Australian researchers are hunting for what they call a "mystery sea monster" that devoured a 9-foot-long great white shark.
A tracking device previously planted on the shark was found washed up on a beach, and after analysis, it showed that it had suddenly undergone a rapid increase in temperature and a swift 1,900-foot (580-meter) dive beneath the waves.
Scientists attribute the more than 30-degree spike in temperature to the shark entering another animal's digestive system, and the unexpected plunge could be explained by the larger animal's rapid descent. Researchers found the tracking device about 2½ miles from where the shark was tagged.
The perplexing situation, which occurred four months after researchers tagged the shark, is chronicled in the Smithsonian Institute's documentary film "Hunt for the Super Predator," which airs in the United States on June 25.
"When I was first told about the data that came back from the tag that was on the shark, I was absolutely blown away," filmmaker Dave Riggs says in the documentary.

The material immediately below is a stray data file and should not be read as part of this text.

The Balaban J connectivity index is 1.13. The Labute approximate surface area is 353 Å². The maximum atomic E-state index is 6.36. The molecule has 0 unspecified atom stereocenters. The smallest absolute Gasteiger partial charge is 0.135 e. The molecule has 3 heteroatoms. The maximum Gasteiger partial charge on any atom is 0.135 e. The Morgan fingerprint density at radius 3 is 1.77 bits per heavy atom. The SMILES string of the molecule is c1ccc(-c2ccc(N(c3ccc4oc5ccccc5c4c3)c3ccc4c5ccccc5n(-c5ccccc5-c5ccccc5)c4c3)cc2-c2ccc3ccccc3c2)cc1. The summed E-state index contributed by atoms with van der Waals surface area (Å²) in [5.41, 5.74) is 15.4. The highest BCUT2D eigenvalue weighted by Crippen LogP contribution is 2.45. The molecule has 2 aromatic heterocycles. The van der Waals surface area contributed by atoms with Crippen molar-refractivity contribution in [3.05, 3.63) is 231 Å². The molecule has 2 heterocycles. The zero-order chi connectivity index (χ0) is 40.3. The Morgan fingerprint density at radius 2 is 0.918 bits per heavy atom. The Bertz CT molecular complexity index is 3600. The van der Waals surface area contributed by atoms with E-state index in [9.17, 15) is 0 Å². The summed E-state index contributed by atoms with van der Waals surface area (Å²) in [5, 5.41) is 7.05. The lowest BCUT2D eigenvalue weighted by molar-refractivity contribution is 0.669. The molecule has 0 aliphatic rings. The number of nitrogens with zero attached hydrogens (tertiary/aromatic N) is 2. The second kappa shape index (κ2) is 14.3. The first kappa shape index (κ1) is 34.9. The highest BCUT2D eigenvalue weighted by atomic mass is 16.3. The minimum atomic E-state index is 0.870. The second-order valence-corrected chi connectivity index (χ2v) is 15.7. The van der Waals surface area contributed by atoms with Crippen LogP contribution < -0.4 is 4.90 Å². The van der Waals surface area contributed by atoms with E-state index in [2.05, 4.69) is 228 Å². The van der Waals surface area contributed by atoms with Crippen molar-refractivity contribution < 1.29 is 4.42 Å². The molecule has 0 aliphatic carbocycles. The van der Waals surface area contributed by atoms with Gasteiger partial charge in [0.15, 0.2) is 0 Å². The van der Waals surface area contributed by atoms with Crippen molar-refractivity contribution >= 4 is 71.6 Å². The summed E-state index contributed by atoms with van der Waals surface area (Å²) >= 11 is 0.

"The question that not only came to my mind but everyone's mind who was involved was, 'What did that?' It was obviously eaten. What's going to eat a shark that big? What could kill a 3-meter (9-foot) great white?"
Additional study of sharks in the area provided a possible answer to this question: According to researchers, larger great white sharks were found in the spot where the original shark met its fate.
These huge sharks, the scientists say, are big enough to have eaten another great white and are able to dive at the speed and depth observed by the tracking device.
It's not unprecedented for sharks to eat other sharks, and the researchers posit that a 2-ton "colossal cannibal great white shark" is a likely culprit in this case.